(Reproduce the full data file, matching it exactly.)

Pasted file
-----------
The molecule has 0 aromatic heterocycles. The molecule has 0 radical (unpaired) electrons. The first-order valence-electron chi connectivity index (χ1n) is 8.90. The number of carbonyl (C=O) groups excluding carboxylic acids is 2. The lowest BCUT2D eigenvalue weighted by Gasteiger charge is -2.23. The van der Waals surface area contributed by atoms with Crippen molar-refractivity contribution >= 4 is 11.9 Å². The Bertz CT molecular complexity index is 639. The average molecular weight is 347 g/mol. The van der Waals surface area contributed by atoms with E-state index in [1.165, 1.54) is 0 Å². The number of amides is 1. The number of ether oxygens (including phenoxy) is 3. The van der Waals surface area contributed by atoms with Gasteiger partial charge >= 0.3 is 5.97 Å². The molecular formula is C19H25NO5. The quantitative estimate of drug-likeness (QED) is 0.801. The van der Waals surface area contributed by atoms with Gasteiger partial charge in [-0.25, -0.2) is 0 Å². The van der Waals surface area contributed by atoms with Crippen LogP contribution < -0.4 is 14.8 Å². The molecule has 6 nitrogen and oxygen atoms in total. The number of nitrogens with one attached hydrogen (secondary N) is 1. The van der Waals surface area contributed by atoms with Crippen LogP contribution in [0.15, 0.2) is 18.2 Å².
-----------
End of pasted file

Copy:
The molecule has 0 aromatic heterocycles. The molecule has 0 radical (unpaired) electrons. The first-order valence-electron chi connectivity index (χ1n) is 8.90. The number of carbonyl (C=O) groups excluding carboxylic acids is 2. The lowest BCUT2D eigenvalue weighted by Gasteiger charge is -2.23. The van der Waals surface area contributed by atoms with Crippen molar-refractivity contribution >= 4 is 11.9 Å². The Bertz CT molecular complexity index is 639. The average molecular weight is 347 g/mol. The van der Waals surface area contributed by atoms with E-state index in [1.165, 1.54) is 0 Å². The number of amides is 1. The number of ether oxygens (including phenoxy) is 3. The van der Waals surface area contributed by atoms with Gasteiger partial charge >= 0.3 is 5.97 Å². The molecular formula is C19H25NO5. The quantitative estimate of drug-likeness (QED) is 0.801. The van der Waals surface area contributed by atoms with Gasteiger partial charge in [-0.25, -0.2) is 0 Å². The van der Waals surface area contributed by atoms with Crippen LogP contribution < -0.4 is 14.8 Å². The molecule has 6 nitrogen and oxygen atoms in total. The number of nitrogens with one attached hydrogen (secondary N) is 1. The van der Waals surface area contributed by atoms with Crippen LogP contribution in [0.15, 0.2) is 18.2 Å².